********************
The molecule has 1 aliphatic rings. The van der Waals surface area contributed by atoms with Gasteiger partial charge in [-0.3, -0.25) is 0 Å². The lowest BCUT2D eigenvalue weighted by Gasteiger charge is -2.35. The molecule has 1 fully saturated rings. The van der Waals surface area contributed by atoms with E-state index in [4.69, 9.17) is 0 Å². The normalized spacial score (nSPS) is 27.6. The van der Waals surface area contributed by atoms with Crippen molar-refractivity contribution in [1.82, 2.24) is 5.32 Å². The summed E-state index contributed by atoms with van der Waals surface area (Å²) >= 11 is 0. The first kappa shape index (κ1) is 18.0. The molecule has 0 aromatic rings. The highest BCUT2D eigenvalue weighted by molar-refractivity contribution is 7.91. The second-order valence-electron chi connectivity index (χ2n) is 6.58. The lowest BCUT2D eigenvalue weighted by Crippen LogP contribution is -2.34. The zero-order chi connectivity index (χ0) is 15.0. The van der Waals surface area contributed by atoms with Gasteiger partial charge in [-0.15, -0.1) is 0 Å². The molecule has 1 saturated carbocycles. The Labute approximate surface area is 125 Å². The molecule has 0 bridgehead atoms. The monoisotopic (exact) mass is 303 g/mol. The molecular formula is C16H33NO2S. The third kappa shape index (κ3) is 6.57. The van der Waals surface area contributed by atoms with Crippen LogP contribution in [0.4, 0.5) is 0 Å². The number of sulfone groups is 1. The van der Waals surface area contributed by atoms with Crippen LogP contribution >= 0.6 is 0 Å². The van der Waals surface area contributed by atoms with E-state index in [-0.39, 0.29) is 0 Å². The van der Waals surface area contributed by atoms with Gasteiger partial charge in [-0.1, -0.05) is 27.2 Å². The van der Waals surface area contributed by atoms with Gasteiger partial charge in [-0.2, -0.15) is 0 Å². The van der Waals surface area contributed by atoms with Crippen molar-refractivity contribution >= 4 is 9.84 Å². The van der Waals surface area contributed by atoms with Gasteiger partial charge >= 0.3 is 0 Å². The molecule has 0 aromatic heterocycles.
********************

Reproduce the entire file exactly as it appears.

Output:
The molecule has 1 aliphatic rings. The van der Waals surface area contributed by atoms with Gasteiger partial charge in [-0.3, -0.25) is 0 Å². The lowest BCUT2D eigenvalue weighted by Gasteiger charge is -2.35. The molecule has 1 fully saturated rings. The van der Waals surface area contributed by atoms with E-state index in [4.69, 9.17) is 0 Å². The normalized spacial score (nSPS) is 27.6. The van der Waals surface area contributed by atoms with Crippen molar-refractivity contribution in [1.82, 2.24) is 5.32 Å². The summed E-state index contributed by atoms with van der Waals surface area (Å²) >= 11 is 0. The first kappa shape index (κ1) is 18.0. The molecule has 0 aromatic rings. The highest BCUT2D eigenvalue weighted by molar-refractivity contribution is 7.91. The second-order valence-electron chi connectivity index (χ2n) is 6.58. The lowest BCUT2D eigenvalue weighted by Crippen LogP contribution is -2.34. The zero-order chi connectivity index (χ0) is 15.0. The van der Waals surface area contributed by atoms with Gasteiger partial charge in [-0.15, -0.1) is 0 Å². The molecule has 1 saturated carbocycles. The Labute approximate surface area is 125 Å². The molecule has 0 bridgehead atoms. The monoisotopic (exact) mass is 303 g/mol. The molecular formula is C16H33NO2S. The third kappa shape index (κ3) is 6.57. The van der Waals surface area contributed by atoms with Crippen LogP contribution in [0.4, 0.5) is 0 Å². The number of sulfone groups is 1. The van der Waals surface area contributed by atoms with Crippen LogP contribution >= 0.6 is 0 Å². The van der Waals surface area contributed by atoms with E-state index in [-0.39, 0.29) is 0 Å². The van der Waals surface area contributed by atoms with Gasteiger partial charge in [-0.1, -0.05) is 27.2 Å². The van der Waals surface area contributed by atoms with Gasteiger partial charge in [-0.2, -0.15) is 0 Å². The van der Waals surface area contributed by atoms with Crippen molar-refractivity contribution >= 4 is 9.84 Å². The van der Waals surface area contributed by atoms with Gasteiger partial charge >= 0.3 is 0 Å². The molecule has 0 aromatic heterocycles.